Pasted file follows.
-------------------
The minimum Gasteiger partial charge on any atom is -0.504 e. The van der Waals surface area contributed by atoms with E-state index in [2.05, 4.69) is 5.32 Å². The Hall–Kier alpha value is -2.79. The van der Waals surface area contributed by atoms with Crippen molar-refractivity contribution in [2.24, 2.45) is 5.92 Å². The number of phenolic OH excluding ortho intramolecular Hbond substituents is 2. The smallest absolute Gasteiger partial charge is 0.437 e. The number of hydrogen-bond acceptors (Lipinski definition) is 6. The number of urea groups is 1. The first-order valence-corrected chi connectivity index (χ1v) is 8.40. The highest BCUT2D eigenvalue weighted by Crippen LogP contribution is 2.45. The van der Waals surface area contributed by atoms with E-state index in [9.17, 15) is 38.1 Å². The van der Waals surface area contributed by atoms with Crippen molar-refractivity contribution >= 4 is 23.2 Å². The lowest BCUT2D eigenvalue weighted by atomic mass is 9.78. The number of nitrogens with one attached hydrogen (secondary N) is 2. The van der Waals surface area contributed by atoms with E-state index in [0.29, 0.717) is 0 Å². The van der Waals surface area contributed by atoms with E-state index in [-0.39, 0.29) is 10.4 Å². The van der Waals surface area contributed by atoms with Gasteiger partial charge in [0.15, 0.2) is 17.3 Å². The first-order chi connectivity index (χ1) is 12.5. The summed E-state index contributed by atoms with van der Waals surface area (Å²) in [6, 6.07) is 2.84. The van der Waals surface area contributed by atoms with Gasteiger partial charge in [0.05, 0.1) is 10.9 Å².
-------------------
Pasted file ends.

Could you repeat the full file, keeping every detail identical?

The minimum Gasteiger partial charge on any atom is -0.504 e. The van der Waals surface area contributed by atoms with E-state index in [2.05, 4.69) is 5.32 Å². The Hall–Kier alpha value is -2.79. The van der Waals surface area contributed by atoms with Crippen molar-refractivity contribution in [2.24, 2.45) is 5.92 Å². The number of phenolic OH excluding ortho intramolecular Hbond substituents is 2. The smallest absolute Gasteiger partial charge is 0.437 e. The number of hydrogen-bond acceptors (Lipinski definition) is 6. The number of urea groups is 1. The first-order valence-corrected chi connectivity index (χ1v) is 8.40. The highest BCUT2D eigenvalue weighted by Crippen LogP contribution is 2.45. The van der Waals surface area contributed by atoms with E-state index in [9.17, 15) is 38.1 Å². The van der Waals surface area contributed by atoms with Crippen molar-refractivity contribution >= 4 is 23.2 Å². The lowest BCUT2D eigenvalue weighted by atomic mass is 9.78. The number of nitrogens with one attached hydrogen (secondary N) is 2. The van der Waals surface area contributed by atoms with E-state index in [0.29, 0.717) is 0 Å². The van der Waals surface area contributed by atoms with E-state index in [-0.39, 0.29) is 10.4 Å². The van der Waals surface area contributed by atoms with Gasteiger partial charge in [0.15, 0.2) is 17.3 Å². The first-order chi connectivity index (χ1) is 12.5. The summed E-state index contributed by atoms with van der Waals surface area (Å²) in [6, 6.07) is 2.84. The van der Waals surface area contributed by atoms with Gasteiger partial charge in [0.05, 0.1) is 10.9 Å².